May 16, 2022
Nearly 3,400 babies in the United States die each year of sudden infant death syndrome – the unexplainable death of a seemingly healthy baby. There are no known causes of SIDS, but a new study suggests there may be a way to identify the infants most at risk.
A group of Australian scientists found that the blood samples of 67 newborns who died of SIDS and other unknown causes showed significantly lower levels of an enzyme that is part of the autonomic system, which controls non-voluntary functions such as heart rate, blood pressure and sweating.
The study's findings have sparked a whirlwind of reactions, with some people celebrating them as revealing the cause of SIDS. But pediatric experts have urged caution, partly because the study's sample is too small to make any definitive claims.
The study suggests the enzyme butyrylcholinesterase, or BChE, could be a potential biomarker to help identify infants at higher risk of SIDS. Scientists have long speculated that the part of the brain that controls breathing and waking may play a role in SIDS. The study's findings builds upon that idea.
"Babies have a very powerful mechanism to let us know when they are not happy," said Dr. Carmel Harrington, an honorary research fellow at the Children's Hospital at Westmead in Australia, who led the study. "Usually, if a baby is confronted with a life-threatening situation, such as difficulty breathing during sleep because they are on their tummies, they will arouse and cry out. What this research shows is that some babies don't have this same robust arousal response."
Harrington said the study's findings, published in eBioMedicine, show that BChE is involved with this lack of arousal. But she added that more research is needed to determine whether BChE tests would be an effective way to identify infants at risk and prevent future deaths.
Previous studies have identified several risk factors associated with SIDS, including low birth weight, premature birth, respiratory infections and living with someone who smokes. Being born a twin or triplet, having a family history of SIDS and being born to a mother younger than 20 who didn't receive adequate prenatal care also can increase the risk, the Mayo Clinic says.
Pediatric experts have urged people against celebrating the Australian study's findings as definitive, noting several limitations.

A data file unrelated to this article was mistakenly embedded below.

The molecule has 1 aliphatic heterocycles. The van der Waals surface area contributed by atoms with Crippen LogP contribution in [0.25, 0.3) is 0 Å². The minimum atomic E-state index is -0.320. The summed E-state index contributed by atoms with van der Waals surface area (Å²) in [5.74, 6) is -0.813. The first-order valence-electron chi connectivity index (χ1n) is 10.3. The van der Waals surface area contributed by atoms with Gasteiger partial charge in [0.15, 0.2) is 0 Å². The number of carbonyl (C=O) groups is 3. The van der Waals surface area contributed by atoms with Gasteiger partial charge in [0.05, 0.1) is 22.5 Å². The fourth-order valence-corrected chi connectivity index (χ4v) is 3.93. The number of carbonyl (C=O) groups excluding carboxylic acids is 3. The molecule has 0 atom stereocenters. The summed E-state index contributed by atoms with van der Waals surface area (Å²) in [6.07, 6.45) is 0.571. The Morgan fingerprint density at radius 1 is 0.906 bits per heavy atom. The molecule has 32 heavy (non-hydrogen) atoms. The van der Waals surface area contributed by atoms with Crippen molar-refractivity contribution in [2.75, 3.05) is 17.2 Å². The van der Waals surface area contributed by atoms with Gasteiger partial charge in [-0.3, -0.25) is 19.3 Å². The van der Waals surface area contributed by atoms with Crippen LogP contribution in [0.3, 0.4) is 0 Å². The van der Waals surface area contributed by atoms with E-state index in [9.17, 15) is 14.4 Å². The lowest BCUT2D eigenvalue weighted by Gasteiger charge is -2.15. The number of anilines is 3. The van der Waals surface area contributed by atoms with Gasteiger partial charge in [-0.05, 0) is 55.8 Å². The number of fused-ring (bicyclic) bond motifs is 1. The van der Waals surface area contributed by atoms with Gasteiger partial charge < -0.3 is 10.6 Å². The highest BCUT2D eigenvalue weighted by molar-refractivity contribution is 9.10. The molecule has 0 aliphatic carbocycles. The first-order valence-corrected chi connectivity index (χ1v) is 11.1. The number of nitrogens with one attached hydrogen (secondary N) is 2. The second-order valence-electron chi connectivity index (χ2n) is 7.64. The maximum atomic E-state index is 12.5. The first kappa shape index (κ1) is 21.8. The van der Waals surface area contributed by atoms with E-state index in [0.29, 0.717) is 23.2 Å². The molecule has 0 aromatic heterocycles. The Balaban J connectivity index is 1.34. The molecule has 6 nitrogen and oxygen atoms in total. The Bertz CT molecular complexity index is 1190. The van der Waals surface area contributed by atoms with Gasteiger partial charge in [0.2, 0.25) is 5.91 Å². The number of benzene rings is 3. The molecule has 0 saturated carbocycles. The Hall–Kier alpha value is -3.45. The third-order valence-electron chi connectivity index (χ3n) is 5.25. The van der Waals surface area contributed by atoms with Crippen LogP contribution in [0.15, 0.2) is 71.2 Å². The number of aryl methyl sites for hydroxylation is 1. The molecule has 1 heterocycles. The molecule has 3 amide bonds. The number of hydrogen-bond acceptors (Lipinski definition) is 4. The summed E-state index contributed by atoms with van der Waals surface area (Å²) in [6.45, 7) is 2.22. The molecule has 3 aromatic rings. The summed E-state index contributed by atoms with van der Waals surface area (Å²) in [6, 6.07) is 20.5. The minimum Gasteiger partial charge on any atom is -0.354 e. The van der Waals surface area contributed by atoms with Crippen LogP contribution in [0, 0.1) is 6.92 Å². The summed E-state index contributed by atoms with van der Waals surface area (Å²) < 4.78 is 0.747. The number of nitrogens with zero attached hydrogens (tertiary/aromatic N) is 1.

The findings are "provocative" and "a good start," but larger studies are needed to confirm that BChE can predict which babies will die of SIDS, Dr. Richard Goldstein, a SIDS researcher at Boston Children's Hospital, told USA Today.
The blood samples used in the study were more than two years old and only coroner's diagnoses – not autopsy findings – were used to determine which deaths were classified as SIDS. The findings also included data on children up to age 2, but SIDS usually affects babies younger than 1 year. According to the Mayo Clinic, babies are at the highest risk for SIDS between 2-4 months.
There also was some overlap in BChE levels among the babies who died of SIDS and the other infants in the study, Dr. Rachel Moon, chair of the American Academy of Pediatrics' Task Force on SIDS said.
"While the differences in blood levels of this enzyme were statistically different – even if this is confirmed by larger, additional studies – there is enough overlap in the blood levels between cases and controls that it could not be used as a blood test at this point with any reasonable predictive value," she told CNN.
Alison Jacobson, CEO of First Candle, a national organization of bereaved parents who have lost infants, released a statement saying the study "is only one piece of a very big puzzle." She pointed out researchers believe there are more than one cause of SIDS.
"As bereaved parents ourselves, we understand how parents whose babies have died from this mysterious disease desperately want answers and new parents want assurance that it won’t happen to their baby," Jacobson said. "We pray that someday that will happen but that’s not the case today."
Parents are urged to continue following safe sleep practices to prevent infants from accidental suffocation or strangulation.
The American Academy of Pediatrics recommends all babies under 1 year sleep on their backs in a crib with a fitted sheet to decrease the risk of SIDS and other sleep-related causes of death. Breastfeeding and proper immunization also reduce risk, the AAP says. So does keeping the baby in the same room as its parents until its first birthday.